• An assessment of the potential costs and benefits of the regulatory action, including an explanation of the manner in which the regulatory action is consistent with a statutory mandate and, to the extent permitted by law, promotes the President's priorities and avoids undue interference with State, local, and tribal governments in the exercise of their governmental functions;
  • An assessment, including the underlying analysis, of benefits anticipated from the regulatory action (such as, but not limited to, the promotion of the efficient functioning of the economy and private markets, the enhancement of health and safety, the protection of the natural environment, and the elimination or reduction of discrimination or bias) together with, to the extent feasible, a quantification of those benefits;
  • An assessment, including the underlying analysis, of costs anticipated from the regulatory action (such as, but not limited to, the direct cost both to the government in administering the regulation and to businesses and others in complying with the regulation, and any adverse effects on the efficient functioning of the economy, private markets (including productivity, employment, and competitiveness), health, safety, and the natural environment), together with, to the extent feasible, a quantification of those costs; and
  • An assessment, including the underlying analysis, of costs and benefits of potentially effective and reasonably feasible alternatives to the planned regulation, identified by the agencies or the public (including improving the current regulation and reasonably viable nonregulatory actions), and an explanation why the planned regulatory action is preferable to the identified potential alternatives.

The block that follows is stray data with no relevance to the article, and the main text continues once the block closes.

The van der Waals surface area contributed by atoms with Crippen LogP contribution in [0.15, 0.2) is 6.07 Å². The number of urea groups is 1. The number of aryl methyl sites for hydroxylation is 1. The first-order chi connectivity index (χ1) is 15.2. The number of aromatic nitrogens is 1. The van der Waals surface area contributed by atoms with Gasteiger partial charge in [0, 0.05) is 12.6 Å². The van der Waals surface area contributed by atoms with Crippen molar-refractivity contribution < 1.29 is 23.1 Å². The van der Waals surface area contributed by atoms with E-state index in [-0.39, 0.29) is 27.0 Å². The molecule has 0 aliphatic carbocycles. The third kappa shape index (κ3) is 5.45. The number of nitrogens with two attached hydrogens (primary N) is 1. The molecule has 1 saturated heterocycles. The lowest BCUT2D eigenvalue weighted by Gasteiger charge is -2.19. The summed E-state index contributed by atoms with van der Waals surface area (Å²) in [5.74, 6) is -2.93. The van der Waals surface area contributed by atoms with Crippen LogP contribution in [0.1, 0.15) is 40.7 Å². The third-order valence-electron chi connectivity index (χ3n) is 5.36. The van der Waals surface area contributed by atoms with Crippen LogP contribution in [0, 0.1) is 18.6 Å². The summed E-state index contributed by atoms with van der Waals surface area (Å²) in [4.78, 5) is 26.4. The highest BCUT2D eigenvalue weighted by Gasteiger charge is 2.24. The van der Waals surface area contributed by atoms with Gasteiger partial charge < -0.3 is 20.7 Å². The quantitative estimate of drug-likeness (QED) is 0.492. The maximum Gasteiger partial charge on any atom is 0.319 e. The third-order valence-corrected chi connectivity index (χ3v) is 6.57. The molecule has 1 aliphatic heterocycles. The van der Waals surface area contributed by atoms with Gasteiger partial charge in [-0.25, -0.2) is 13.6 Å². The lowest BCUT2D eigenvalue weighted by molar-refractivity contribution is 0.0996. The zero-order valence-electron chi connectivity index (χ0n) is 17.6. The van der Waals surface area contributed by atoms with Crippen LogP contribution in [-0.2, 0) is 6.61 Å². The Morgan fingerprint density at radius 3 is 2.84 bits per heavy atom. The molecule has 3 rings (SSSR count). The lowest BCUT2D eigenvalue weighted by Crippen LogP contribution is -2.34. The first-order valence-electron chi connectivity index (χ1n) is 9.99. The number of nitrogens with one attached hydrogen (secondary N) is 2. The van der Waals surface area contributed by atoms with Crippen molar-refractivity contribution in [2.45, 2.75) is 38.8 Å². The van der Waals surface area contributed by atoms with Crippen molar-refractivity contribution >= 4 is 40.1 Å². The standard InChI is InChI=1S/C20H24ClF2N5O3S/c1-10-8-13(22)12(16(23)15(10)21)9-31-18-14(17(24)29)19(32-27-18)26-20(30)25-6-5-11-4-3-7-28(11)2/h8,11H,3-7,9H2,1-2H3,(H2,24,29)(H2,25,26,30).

• An estimate of any disproportionate budgetary effects of the Federal mandate upon any particular regions of the nation or particular State, local, or tribal governments, urban or rural or other types of communities, or particular segments of the private sector.
  • An estimate of the effect the rulemaking action may have on the national economy, if the OCC determines that such estimates are reasonably feasible and that such effect is relevant and material.

A. The Need for the Regulatory Action

The proposed rule would modify the current market risk capital rule by adjusting the minimum risk-based capital calculation and adding public disclosure requirements. The proposed rule would also (1) modify the definition of covered positions to include assets that are in the trading book and held with the intent to trade; (2) introduce new requirements for the identification of trading positions and the management of covered positions; and (3) require banks to have clearly defined policies and procedures for actively managing all covered positions, for the prudent valuation of covered positions and for specific internal model validation standards. The proposed rule will generally apply to any bank with aggregate trading assets and liabilities that are at least 10 percent of total assets or at least $1 billion. These thresholds are the same as those currently used to determine applicability of the market risk rule.

Under current rules, the measure for market risk is as follows: [25]

Market Risk Measure = (Value-at-Risk based capital requirement) + (Specific risk capital requirement) + (Capital requirement for de minimis exposures)

Under the proposed rule, the new market risk measure would be as follows (new risk measure components are underlined):

New Market Risk Measure = (Value-at-Risk based capital requirement) + (Stressed Value-at-Risk based capital requirement) + (Specific risk capital charge) + (Incremental risk capital requirement) + (Comprehensive risk capital requirement) + (Capital charge for de minimis exposures)

The Basel Committee and the Federal banking agencies designed the new components of the market risk measure to capture key risks overlooked by the current market risk measure.

B. Cost-Benefit Analysis of the Proposed Rule

1. Organizations Affected by the Proposed Rule [26]